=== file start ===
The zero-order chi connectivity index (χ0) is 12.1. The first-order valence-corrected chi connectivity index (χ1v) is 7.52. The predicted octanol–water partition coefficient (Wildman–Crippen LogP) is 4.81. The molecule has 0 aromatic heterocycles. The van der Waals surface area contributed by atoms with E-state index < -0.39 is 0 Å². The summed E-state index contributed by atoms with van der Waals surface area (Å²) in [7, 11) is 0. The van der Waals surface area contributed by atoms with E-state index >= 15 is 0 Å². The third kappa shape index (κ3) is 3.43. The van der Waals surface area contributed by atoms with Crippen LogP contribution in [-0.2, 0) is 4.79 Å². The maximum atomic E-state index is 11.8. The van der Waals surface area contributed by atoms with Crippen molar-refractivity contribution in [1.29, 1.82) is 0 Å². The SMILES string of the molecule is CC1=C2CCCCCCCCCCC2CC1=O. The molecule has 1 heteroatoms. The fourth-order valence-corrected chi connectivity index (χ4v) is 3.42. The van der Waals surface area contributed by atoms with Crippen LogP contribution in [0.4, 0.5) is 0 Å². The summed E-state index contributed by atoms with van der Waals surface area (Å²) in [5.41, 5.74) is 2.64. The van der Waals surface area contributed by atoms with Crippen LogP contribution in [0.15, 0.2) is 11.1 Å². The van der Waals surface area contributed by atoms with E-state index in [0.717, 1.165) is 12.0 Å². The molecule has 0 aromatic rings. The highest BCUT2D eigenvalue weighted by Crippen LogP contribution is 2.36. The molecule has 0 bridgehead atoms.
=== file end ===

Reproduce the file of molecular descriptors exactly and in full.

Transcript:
The zero-order chi connectivity index (χ0) is 12.1. The first-order valence-corrected chi connectivity index (χ1v) is 7.52. The predicted octanol–water partition coefficient (Wildman–Crippen LogP) is 4.81. The molecule has 0 aromatic heterocycles. The van der Waals surface area contributed by atoms with E-state index < -0.39 is 0 Å². The summed E-state index contributed by atoms with van der Waals surface area (Å²) in [7, 11) is 0. The van der Waals surface area contributed by atoms with E-state index >= 15 is 0 Å². The third kappa shape index (κ3) is 3.43. The van der Waals surface area contributed by atoms with Crippen LogP contribution in [-0.2, 0) is 4.79 Å². The maximum atomic E-state index is 11.8. The van der Waals surface area contributed by atoms with Crippen molar-refractivity contribution in [1.29, 1.82) is 0 Å². The SMILES string of the molecule is CC1=C2CCCCCCCCCCC2CC1=O. The molecule has 1 heteroatoms. The fourth-order valence-corrected chi connectivity index (χ4v) is 3.42. The van der Waals surface area contributed by atoms with Crippen LogP contribution in [0.4, 0.5) is 0 Å². The summed E-state index contributed by atoms with van der Waals surface area (Å²) in [5.41, 5.74) is 2.64. The van der Waals surface area contributed by atoms with Crippen LogP contribution in [0.15, 0.2) is 11.1 Å². The van der Waals surface area contributed by atoms with E-state index in [0.717, 1.165) is 12.0 Å². The molecule has 0 aromatic rings. The highest BCUT2D eigenvalue weighted by Crippen LogP contribution is 2.36. The molecule has 0 bridgehead atoms.